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Racial disparities in CGM and pump access in the US

Lower rates of discussion, prescribing and use of CGM and insulin pumps in Black people. Are there lessons for the UK?

This retrospective study sought to evaluate racial differences in prescribing and use of continuous glucose monitoring (CGM) and insulin pumps in adults with type 1 diabetes at the Johns Hopkins diabetes centre in Baltimore, MD, USA. Electronic records of 1258 people with type 1 diabetes (19.2% Black) between April 2013 and January 2020 were evaluated.

Significant racial disparities were observed for all outcomes, including discussion, prescription and use of CGM and pumps. Black participants were less likely to be using both CGM (44% vs 72%) and insulin pumps (31% vs 64%) during the follow-up compared with non-Black individuals.

Odds ratios were adjusted for social determinants of health (primary language, marital status, employment status, health insurance type, socioeconomic deprivation), mental health issues, legal and illegal substance use, diabetes outcomes and number of diabetes clinic visits, and this adjustment had little effect on the overall trends. Adjusted odds ratios in Black versus non-Black people were 0.51 for CGM discussion and 0.61 for CGM prescription, and 0.74 for pump discussion and 0.40 for pump prescription.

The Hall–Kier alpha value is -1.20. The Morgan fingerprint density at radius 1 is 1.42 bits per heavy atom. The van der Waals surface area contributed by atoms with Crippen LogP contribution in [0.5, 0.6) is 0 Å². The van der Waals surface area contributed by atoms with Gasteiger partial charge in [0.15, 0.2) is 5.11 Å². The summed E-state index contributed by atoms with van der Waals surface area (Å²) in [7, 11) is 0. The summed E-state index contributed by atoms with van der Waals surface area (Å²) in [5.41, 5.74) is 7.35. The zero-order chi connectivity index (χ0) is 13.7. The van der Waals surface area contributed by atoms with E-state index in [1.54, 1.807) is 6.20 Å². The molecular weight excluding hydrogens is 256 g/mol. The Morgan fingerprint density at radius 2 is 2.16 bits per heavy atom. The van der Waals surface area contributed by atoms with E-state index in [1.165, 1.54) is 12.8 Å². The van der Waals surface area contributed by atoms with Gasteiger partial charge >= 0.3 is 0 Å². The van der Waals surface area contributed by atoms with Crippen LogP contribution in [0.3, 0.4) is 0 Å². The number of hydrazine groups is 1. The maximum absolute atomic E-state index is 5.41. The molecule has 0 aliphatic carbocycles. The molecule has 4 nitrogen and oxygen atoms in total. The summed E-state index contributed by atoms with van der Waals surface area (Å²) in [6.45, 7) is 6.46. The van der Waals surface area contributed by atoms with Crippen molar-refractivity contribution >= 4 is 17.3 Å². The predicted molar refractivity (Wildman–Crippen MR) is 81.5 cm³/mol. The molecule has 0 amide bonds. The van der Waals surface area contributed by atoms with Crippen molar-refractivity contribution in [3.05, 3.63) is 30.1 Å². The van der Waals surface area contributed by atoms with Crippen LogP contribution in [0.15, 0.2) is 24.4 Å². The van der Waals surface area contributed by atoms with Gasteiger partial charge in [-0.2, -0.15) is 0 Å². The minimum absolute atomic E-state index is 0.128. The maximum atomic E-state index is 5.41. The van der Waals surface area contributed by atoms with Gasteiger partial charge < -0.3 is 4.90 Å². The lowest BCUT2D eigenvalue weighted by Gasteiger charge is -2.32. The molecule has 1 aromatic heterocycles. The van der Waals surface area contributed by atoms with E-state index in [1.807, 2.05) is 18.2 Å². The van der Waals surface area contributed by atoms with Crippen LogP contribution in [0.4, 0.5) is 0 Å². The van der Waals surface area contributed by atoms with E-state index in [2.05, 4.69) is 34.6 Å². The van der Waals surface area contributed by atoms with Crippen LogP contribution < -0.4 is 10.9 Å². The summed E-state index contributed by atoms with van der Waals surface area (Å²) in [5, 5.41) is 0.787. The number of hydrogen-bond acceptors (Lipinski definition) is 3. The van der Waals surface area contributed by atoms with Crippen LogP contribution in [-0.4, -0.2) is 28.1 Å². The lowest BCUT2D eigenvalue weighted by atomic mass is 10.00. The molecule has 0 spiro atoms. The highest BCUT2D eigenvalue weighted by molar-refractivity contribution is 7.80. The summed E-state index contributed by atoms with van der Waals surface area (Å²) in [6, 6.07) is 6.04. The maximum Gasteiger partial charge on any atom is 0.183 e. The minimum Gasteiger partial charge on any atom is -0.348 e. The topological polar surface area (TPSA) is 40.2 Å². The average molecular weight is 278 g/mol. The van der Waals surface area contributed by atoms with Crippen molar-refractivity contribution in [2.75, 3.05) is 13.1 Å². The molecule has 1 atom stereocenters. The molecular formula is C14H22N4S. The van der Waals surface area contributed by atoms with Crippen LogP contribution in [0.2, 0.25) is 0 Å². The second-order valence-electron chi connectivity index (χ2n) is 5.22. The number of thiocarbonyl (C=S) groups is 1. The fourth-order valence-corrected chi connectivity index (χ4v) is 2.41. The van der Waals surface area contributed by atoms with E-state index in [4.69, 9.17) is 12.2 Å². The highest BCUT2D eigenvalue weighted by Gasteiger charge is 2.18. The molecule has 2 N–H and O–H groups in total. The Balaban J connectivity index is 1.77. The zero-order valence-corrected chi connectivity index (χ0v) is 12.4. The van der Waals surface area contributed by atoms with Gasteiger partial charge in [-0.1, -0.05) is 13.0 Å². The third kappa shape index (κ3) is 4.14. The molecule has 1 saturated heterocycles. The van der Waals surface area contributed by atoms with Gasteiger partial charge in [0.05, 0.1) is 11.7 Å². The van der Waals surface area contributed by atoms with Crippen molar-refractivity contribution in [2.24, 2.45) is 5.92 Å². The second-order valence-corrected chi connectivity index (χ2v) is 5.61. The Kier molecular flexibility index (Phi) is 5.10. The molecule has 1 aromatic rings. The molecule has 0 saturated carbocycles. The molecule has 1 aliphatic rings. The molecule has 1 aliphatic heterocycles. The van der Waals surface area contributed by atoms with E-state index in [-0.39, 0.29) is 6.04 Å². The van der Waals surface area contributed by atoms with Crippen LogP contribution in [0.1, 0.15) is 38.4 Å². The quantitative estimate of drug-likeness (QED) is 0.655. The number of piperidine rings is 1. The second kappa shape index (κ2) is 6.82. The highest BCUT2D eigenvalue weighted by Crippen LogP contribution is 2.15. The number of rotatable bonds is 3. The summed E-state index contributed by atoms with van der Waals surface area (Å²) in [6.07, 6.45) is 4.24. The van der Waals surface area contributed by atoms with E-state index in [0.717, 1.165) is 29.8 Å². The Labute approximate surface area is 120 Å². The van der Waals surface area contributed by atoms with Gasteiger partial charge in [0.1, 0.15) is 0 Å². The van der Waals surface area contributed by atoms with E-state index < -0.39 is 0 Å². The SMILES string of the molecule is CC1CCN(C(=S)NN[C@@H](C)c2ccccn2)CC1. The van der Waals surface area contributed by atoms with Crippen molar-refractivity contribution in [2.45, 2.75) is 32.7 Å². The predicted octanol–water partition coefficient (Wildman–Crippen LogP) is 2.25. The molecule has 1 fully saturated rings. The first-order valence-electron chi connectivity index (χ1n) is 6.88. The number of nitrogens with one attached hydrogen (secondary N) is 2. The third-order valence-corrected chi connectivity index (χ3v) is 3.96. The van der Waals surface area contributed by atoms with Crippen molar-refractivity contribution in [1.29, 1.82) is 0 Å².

Although this study was conducted in the US, which has a different healthcare funding model to the UK, many of the causes of these racial disparities could occur independently of the type of healthcare system, and the authors call specifically for prospective studies to assess the impact on diabetes technology use of healthcare professional type, training and experience; racial concordance between professionals and patients; and the quantity and quality of patient consultations.

Click here to read the study in full.

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